Disney World to be powered by giant Mickey Mouse shaped solar farm

Disney Solar Array


28 May 2016


In a bid to turn Disneyland green, American energy giants, Duke Energy, last month announced the launch of a brand new solar facility at the Walt Disney World Resort.

The entertainment complex, located in Bay Lake, Florida, spans almost 40 square miles, and features four theme parks, two adventure water parks, and 36 resort hotels. It holds the record as the most visited holiday resort in the world, and sees upwards of 52 million holidaymakers each year.

The introduction of the solar plant, which will of course be shaped into the brand’s iconic mouse-head logo, is the latest step by Duke Energy in expanding renewable energy in Central Florida. The facility itself will cover 22 acres of land close to the futuristic Epcot theme park, and will be made up of around 48,000 individual solar panels.

Teaming up with Walt Disney World Resort and Reedy Creek Improvement District to develop the solar farm, Duke Energy will continue to operate the plant on its completion, distributing the clean, alternative energy to help meet the needs of the Disney complex, as well as nearby golf resorts and hotels.

Angie Renner, environmental integration director for Walt Disney World Resort, said, “We continually take steps of varying sizes to benefit the environment and protect the planet. This new solar facility will help us in our efforts to conserve natural resources.”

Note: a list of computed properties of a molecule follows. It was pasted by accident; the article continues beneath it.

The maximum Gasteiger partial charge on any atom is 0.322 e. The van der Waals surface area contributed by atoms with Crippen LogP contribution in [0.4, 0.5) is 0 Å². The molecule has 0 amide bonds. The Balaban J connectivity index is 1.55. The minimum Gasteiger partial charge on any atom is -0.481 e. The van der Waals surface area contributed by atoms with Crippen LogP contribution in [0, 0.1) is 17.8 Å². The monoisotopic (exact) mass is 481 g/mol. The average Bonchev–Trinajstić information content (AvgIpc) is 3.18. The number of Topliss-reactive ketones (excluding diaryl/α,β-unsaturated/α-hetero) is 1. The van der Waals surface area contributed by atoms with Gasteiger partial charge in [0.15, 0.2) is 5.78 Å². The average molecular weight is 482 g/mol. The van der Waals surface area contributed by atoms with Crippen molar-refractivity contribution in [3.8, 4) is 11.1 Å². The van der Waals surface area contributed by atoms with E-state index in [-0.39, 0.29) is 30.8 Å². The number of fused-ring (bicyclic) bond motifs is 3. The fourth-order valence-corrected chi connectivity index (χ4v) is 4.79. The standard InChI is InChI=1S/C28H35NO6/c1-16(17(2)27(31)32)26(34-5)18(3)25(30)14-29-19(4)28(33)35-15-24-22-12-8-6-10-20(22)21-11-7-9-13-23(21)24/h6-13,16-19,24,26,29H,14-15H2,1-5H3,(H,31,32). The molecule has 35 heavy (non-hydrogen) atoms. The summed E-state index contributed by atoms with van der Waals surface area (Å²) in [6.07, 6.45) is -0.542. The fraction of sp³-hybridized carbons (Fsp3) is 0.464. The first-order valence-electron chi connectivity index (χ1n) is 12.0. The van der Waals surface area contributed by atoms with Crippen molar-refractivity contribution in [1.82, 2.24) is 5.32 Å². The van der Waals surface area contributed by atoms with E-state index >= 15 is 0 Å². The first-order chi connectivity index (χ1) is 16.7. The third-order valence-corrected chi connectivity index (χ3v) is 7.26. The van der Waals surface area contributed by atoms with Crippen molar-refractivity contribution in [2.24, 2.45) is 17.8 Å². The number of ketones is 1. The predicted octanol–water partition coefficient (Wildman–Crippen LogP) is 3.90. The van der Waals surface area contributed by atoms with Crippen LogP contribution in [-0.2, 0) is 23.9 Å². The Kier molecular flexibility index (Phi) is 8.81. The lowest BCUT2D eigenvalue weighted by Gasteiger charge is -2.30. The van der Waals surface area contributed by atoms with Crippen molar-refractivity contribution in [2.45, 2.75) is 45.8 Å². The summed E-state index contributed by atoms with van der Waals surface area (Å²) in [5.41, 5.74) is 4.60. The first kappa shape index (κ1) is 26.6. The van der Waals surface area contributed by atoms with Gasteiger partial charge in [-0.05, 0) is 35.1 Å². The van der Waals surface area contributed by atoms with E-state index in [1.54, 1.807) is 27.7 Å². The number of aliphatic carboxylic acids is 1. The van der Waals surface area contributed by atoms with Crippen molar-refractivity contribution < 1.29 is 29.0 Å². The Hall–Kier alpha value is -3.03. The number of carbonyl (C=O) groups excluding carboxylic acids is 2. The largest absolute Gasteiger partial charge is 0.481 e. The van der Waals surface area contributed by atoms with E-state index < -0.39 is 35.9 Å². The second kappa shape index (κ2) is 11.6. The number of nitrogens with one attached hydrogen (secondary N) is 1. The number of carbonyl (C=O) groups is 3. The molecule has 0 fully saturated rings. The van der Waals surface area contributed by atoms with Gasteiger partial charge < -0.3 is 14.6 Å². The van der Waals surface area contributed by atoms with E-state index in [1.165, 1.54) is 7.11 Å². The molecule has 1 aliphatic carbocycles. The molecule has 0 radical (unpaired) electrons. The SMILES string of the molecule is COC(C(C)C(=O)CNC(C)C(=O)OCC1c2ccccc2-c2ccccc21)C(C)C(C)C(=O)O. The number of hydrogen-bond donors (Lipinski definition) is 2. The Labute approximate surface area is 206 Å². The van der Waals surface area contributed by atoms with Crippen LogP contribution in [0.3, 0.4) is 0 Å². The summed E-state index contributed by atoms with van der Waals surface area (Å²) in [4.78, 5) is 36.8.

The launch of the complex was commemorated last month with the flipping of a giant light switch, turning on the equivalent of more than 1,000 residential solar rooftop systems.

“We’re committed to providing our customers with great access to renewable energy, and the Walt Disney World Solar Facility is one example of how we’re doing that,” said Alex Glenn, Duke Energy state president, Florida.

As one of the largest electric power holding companies in the United States, Duke Energy is currently involved in a range of solar energy projects, in an attempt to provide alternative sources of energy to the sunshine state.

By 2024, Duke Energy plans to add up to 500 megawatts of additional solar energy to the grid in Florida, which is enough to light up around 375,000 homes.

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